Campaigners Call for Tighter Antibiotic Controls in US Livestock

US - The devil is in the detail with the latest Food and Drug Administration's antibiotic guidelines, according to Food & Water Watch.
calendar icon 13 December 2013
clock icon 4 minute read

On 10 December, the FDA released voluntary guidelines for drug companies and livestock producers, in a long overdue update to the policy antibiotic use in livestock. But as always, the devil is in the details, reports Food & Water Watch.

For background, livestock producers routinely give livestock low doses of antibiotics in feed in order to promote growth and prevent disease, a practice known as sub-therapeutic use. Unfortunately, this practice promotes the development of antibiotic-resistant bacteria, a growing public health crisis.

FDA’s new guidance requests that pharmaceutical companies change the labels on medications used in feed. The medication label states how the medicine is legally allowed to be used, and the change FDA is requesting is that antibiotics important in human medicine no longer be labeled for growth promotion purposes.

FDA assured stakeholders in a call on 11 December that two major pharmaceutical companies have already agreed to this label change for the drugs they produce. Once the label has been changed, the drug can only be used in feed to “treat, prevent, or control disease” and requires a veterinary prescription for those uses. Currently, most antibiotics sold in livestock feed are available over the counter without veterinary oversight.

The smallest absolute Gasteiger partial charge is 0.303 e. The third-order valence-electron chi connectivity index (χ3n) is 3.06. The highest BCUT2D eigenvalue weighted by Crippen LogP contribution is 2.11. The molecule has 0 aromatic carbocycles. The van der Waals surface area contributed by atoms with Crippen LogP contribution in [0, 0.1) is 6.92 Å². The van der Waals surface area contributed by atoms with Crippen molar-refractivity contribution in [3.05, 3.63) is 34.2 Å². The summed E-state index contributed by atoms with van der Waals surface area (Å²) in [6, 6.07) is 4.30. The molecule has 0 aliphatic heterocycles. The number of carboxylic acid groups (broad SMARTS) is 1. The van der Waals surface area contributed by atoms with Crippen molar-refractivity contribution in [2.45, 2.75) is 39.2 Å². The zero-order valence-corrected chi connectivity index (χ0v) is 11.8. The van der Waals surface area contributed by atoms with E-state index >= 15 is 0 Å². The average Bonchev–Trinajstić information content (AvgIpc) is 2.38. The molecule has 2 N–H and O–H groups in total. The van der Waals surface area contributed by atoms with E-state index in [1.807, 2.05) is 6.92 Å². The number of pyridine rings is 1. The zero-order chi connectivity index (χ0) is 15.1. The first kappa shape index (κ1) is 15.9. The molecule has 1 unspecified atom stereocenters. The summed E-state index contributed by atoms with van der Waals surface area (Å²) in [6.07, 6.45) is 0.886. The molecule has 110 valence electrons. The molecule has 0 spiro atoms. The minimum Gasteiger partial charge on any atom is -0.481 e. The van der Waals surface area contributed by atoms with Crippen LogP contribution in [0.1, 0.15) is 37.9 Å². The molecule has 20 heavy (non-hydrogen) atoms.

But FDA’s new strategy still is not enough, according to Food & Water Watch. It says there are two main problems:

  1. It is voluntary. FDA officials expressed confidence that pharmaceutical companies will get on board, and companies have a 90-day window to express their intent to FDA. We look forward to FDA’s report of how many drugs will be covered at the end of that 90 days, but no plan was mentioned as to how to deal with stragglers and the agency does not have any mechanism to force companies to make this change in how antibiotics are used.
  2. It does not cover all the ways antibiotics are misused. Antibiotics used in livestock feed for'“growth promotion' and 'disease prevention' are used very similarly, and, regardless of why drugs are used in low doses in livestock feed, antibiotic-resistant bacteria are still the result. While eliminating growth promotion purposes will be helpful, and increased involvement of veterinarians in disease management is also good, FDA's action still leaves untouched many practices that need to be banned. FDA currently does not even collect or provide the data that would let us examine this problem more thoroughly. Instead it lumps prevention and treatment uses in one category, despite the significant distinction in what those two choices mean for antibiotic resistance.

We still need a ban on the subtherapeutic use of medically important antibiotics in livestock, says Food & Water Watch.

The Centers for Disease Control and Prevention notes that most uses of antibiotics in agriculture are 'injudicious', and the livestock and animal pharmaceutical industries have a long way to go in ensuring that antibiotics are used responsibly in agriculture. Meanwhile, according to the CDC, two million Americans suffer from antibiotic-resistant bacterial infections a year, and 23,000 people die from those infections.

If FDA will not go far enough to get the job done; it is time for Congress to act, says Food & Water Watch.

For more information on a petition to ask your Congressperson to sponsor the Preservation of Antibiotics for Medical Treatment Act (PAMTA)/Prevention of Antibiotic Resistance Act (PARA), which would ban sub-therapeutic uses of antibiotics in livestock production, visit the Food & Water Watch web site.

© 2000 - 2024 - Global Ag Media. All Rights Reserved | No part of this site may be reproduced without permission.